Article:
Designer Stefanie Posavec, who works in London, and Giorgia Lupi, design director of Accurat in NYC, are data diarists. Since September they have sent each other weekly data viz postcards chronicling their daily lives. They call it “Dear Data, a Year Long Analog Data-Drawing Project.” And here they are to tell more about this enticing project.
What appeals most to you about data viz?
Stefanie: I enjoy data viz mainly because I enjoy discovering and making visible the hidden patterns that are inherently part of every aspect of our world, and because I enjoy the challenge of creating design systems for ever-changing, ever-variable situations.
Giorgia: I’ve come to believe that pure beautiful visual works are somehow relevant in everyday life because they can become a trigger to get people curious to explore the contents these visuals convey. I enjoy designing (hopefully!) aesthetically compelling data visualizations that are rigorous data-wise, I enjoy producing visuals with a strong structural sense. Personally, I see data visualization as the combination of my ‘artistic’ (or, better said, emotional!) side and my very rational and scientific one; I have a background in architecture and my mind needs to structure and organize information, but my eyes and my spirit need to see and invent unexpected visuals every time, I guess.
What triggered this project?
Stefanie: We had only met each other in person twice when we decided to embark on this project together. We were both speaking at The Eyeo Festival last summer, and a plan to collaborate was hatched (as they usually are) over a few beers!
Giorgia: We both have a very analog approach to working with data, which is relatively unique in our field, so we thought it would be interesting to work together to create a data project that showcased our interest in the analog, using a slow, manual method of rendering data.
Stefanie: We also took the biggest constrain as a design one: One of us lives in London and the other in New York. How can we exchange our data-drawings? The idea of becoming ‘data pen pals’ and sending postcards to each other across the sea seemed very compelling, and we decided to take in the risk that some of our postcards might get lost or damaged during their travel.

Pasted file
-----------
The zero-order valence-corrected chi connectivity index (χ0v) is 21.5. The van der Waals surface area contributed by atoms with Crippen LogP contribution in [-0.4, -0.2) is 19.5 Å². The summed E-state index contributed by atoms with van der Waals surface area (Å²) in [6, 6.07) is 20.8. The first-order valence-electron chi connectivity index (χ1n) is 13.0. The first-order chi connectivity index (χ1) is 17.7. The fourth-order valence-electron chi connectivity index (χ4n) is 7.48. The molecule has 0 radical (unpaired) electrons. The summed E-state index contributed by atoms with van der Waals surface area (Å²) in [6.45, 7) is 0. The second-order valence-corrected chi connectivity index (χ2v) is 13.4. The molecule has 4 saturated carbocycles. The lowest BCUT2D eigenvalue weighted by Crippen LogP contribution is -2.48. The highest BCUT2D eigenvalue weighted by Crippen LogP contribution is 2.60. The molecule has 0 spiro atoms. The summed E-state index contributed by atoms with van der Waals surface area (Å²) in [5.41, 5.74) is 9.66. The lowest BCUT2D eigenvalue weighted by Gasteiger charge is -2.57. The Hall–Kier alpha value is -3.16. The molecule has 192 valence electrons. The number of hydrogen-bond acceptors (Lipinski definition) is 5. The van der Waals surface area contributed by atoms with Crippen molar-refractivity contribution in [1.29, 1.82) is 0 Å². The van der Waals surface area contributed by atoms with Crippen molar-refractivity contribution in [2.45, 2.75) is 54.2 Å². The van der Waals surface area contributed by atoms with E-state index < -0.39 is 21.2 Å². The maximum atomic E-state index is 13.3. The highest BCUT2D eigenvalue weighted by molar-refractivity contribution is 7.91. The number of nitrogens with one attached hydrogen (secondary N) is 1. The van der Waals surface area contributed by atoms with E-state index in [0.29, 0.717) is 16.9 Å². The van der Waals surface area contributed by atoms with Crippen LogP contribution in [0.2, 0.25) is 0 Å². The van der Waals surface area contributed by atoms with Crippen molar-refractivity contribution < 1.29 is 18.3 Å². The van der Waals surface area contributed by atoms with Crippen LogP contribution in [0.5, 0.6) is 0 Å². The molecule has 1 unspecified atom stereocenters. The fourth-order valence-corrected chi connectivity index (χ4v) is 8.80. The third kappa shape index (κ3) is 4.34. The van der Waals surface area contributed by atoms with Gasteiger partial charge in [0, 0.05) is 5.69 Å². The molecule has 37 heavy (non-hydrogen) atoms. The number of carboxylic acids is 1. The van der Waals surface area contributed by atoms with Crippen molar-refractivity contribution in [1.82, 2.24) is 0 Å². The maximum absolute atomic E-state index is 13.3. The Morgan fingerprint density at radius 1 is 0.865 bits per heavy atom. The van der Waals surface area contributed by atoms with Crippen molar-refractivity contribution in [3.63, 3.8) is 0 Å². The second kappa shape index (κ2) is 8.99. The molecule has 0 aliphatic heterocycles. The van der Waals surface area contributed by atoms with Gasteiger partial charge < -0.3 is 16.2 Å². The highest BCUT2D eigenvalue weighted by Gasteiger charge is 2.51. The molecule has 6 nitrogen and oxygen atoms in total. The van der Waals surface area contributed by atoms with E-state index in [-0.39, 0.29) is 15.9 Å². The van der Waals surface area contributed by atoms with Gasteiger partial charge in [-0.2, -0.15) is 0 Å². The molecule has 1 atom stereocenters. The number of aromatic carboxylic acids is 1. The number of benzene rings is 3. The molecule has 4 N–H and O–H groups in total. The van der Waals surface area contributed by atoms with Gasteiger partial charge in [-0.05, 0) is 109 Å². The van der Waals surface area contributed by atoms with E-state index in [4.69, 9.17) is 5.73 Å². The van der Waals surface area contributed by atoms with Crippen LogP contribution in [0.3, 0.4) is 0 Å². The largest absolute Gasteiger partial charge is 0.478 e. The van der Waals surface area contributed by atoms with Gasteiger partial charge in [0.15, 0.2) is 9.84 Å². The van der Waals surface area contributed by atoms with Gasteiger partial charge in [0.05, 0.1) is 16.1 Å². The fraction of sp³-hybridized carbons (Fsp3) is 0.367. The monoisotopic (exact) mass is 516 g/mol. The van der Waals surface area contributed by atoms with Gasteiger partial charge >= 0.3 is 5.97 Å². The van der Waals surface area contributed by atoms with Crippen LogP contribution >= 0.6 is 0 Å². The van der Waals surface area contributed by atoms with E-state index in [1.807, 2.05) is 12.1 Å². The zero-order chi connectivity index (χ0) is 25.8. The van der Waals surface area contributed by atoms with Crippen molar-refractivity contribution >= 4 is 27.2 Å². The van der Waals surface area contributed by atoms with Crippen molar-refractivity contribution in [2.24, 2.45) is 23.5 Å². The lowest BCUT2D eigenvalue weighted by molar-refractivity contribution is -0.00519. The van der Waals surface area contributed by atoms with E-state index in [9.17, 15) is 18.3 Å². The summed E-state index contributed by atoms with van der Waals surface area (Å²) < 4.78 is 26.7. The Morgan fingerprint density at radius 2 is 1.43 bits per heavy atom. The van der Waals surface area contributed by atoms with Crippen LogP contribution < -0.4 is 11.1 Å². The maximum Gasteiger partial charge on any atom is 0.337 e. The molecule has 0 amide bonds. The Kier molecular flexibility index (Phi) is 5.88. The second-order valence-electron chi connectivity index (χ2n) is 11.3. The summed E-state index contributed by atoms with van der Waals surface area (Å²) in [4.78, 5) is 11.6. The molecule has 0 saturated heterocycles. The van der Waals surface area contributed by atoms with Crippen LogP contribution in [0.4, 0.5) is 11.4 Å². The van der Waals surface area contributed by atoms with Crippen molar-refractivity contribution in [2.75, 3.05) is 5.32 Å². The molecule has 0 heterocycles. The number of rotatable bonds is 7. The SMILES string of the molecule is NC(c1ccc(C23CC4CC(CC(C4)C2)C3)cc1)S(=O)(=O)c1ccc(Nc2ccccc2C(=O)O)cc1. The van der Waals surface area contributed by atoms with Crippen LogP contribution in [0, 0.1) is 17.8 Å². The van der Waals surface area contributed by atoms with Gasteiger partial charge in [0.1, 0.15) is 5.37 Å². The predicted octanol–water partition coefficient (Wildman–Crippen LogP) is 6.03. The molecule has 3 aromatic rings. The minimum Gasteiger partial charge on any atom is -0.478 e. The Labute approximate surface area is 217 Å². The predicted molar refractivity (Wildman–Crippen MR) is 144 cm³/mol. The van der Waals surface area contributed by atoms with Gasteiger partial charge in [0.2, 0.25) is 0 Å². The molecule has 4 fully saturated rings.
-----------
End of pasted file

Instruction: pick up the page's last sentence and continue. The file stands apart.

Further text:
Giorgia: “Dear Data” became our way of getting to know each other—through our personal data on different topics every week, and through analog design artifacts to deliver as ‘gifts’ to the other.
How do you stay so disciplined?
Stefanie: It’s good to have another person involved to help keep the project going, as you don’t want to let them down. And it’s also good if that person is incredibly organized. … I think Giorgia is definitely the driving force that keeps us ticking along!
Giorgia: I second Stefanie on the importance of having another person involved. Not on her latter statement. It’s also useful that we fixed a strict schedule and plan: We would draw our postcards every weekend, send the postcard every Monday, we would get to know each other through data for 52 weeks (one year). On top of that, we both love the very act of drawing, and since we work digitally most of our time we are happy that we are finally making time for that every weekend! Also, tacking such a big project and carrying it through this point contributed to the atmosphere of growing and learning that I want to keep in my life, and having realized that definitely helps to stay disciplined!
What is the impact that you want this to have? Are we all as human beings a collection of data just waiting to be recorded?
Giorgia: With this project, we are trying to show how data is not scary, is not necessarily “big,” but is ever present in everyone’s lives, and one needs to know almost nothing about data to start collecting and representing it (just a pencil, a notebook and a postcard!).
Stefanie: We want to explore the role that data can have in how we understand personal experiences and people’s lives: Data is often considered to be very impersonal, but this project aims to highlight the opposite through the exploration of using something seemingly ‘cold’ to communicate messy, emotional aspects of being human.
Giorgia: We would love to reach an audience that is not only made of designers or data geeks; in fact, we want to contrast the impersonality that data might communicate and the increasingly widespread assumption that “big data” is the ultimate and definitive key to unlocking, decoding and describing people’s public and private lives.
Stefanie: We are all made of small and big data, quantitative and qualitative ones. Our data-gathering process is more labor-intensive than just using standard metrics derived from technological devices: The data we record from our everyday lives often can’t be gathered in any other way but through human, manual capture.
How long will the project continue?
Stefanie: The project started on Sept. 1, 2014, and will end Sept. 1, 2015 (but we already anticipate with sorrow the end of it!).
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